That rural North Carolina voted Democratic for much of the twentieth century was of little import; after all, the Democrats had all but extinguished party competition at the dawn of the 1900s. But the type of Democrat they voted for would raise eyebrows in today’s climate. While right-wing politicians like Furnifold Simmons and Willis Smith harvested support from die-hard white supremacists, a contrary tradition held sway in parts of the countryside. It was a rural progressivism.

One of the most intriguing progressives to come out of rural North Carolina was not actually a Democrat. Marion Butler, a Sampson County lawyer and champion of the poor agrarian, was the only member of the Populist Party ever elected to the Senate from the American South. While not progressive on racial issues, he did fight against the White Supremacy Campaign in which Democrats Simmons and Charles Aycock bloodily restored the hegemony of white people and the white people’s party. Butler left the state in disgust.

Marion Butler’s base was in his native eastern North Carolina. “Down East,” as North Carolinians still call the region, would serve as the political base of rural progressivism for much of the Solid South era. In the Great Depression, facing hardship so extreme some people resorted to eating dandelions, eastern North Carolina voters supported progressive Lieutenant Governor Richard Fountain over the establishment choice, J.C.B. Ehreinghaus. After World War II, the people who lived along the creeks and rivers cutting through the East would form the backbone of Governor Kerr Scott’s populist coalition.

The game was up for rural progressivism in 1950 when Scott appointed UNC President Frank Porter Graham to the United States Senate . Graham was the South’s leading liberal, and his racial progressivism terrified white people down east, the region with the largest Black population where white racial paranoia was most acute. Having boosted Kerr Scott into the governor’s mansion, eastern North Carolina voters dropped the hammer on Scott’s chosen Senator.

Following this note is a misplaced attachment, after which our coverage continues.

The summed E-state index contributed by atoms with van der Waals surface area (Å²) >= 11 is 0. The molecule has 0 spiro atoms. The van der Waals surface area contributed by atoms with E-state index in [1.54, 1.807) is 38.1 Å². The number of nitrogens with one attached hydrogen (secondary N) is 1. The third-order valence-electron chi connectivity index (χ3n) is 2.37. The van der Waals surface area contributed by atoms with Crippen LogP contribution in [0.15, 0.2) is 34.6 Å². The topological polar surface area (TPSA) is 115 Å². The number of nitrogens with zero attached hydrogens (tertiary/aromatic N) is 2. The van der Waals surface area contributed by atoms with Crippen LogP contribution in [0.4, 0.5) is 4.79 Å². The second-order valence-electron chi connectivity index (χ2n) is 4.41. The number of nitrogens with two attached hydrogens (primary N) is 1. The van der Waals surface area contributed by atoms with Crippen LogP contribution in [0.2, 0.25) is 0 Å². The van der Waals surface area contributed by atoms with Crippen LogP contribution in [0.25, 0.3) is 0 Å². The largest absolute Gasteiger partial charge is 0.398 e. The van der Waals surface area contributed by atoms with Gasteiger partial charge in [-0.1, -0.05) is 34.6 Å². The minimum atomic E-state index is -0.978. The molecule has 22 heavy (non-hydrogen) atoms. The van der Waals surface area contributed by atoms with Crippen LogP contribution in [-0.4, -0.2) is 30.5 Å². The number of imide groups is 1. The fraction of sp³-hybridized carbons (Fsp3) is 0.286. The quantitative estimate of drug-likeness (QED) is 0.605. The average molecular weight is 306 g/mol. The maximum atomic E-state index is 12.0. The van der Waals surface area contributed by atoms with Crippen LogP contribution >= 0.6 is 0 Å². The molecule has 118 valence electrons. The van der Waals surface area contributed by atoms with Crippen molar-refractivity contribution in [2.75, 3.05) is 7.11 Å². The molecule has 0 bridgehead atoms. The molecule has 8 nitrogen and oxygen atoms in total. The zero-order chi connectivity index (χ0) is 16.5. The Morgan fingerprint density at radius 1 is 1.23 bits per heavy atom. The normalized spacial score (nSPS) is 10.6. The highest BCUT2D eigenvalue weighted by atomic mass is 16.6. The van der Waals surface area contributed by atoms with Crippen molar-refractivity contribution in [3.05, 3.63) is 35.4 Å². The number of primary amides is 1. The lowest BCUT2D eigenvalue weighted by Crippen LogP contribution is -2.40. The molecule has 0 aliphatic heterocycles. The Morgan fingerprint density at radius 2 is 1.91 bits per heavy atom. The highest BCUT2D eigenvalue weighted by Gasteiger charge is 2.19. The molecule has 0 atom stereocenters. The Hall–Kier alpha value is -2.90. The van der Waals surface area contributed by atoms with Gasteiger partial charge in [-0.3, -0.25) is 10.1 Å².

Since the race-soaked campaign of 1950, rural North Carolina has voted for one conservative after another. Eastern North Carolina country people supported Jesse Helms with such vigor that they inspired a neologism: Jessecrat. The East and the small mill towns of the textile belt are now some of the most Republican–and conservative–parts of the state. Mountain districts that once elected progressive Republicans are rock-solid for Trump and Trumpism. At this point, the idea of a united populist coalition extending into struggling communities across the state seems like a fond and unlikely dream.

What happened here is what has happened across the South. White voters–not only in rural areas but with particular potency there–have retreated to conservatism as a shield against changes they detest. When white supremacy was secure, white Southerners were willing to vote their economic interests. With Anglo-Saxon dominance under attack from the Civil Rights movement and later activism, whites prioritized a larger self-interest: that as one white-supremacist paper put in during North Carolina’s White Supremacy Campaign, “The Whites Shall Rule.”


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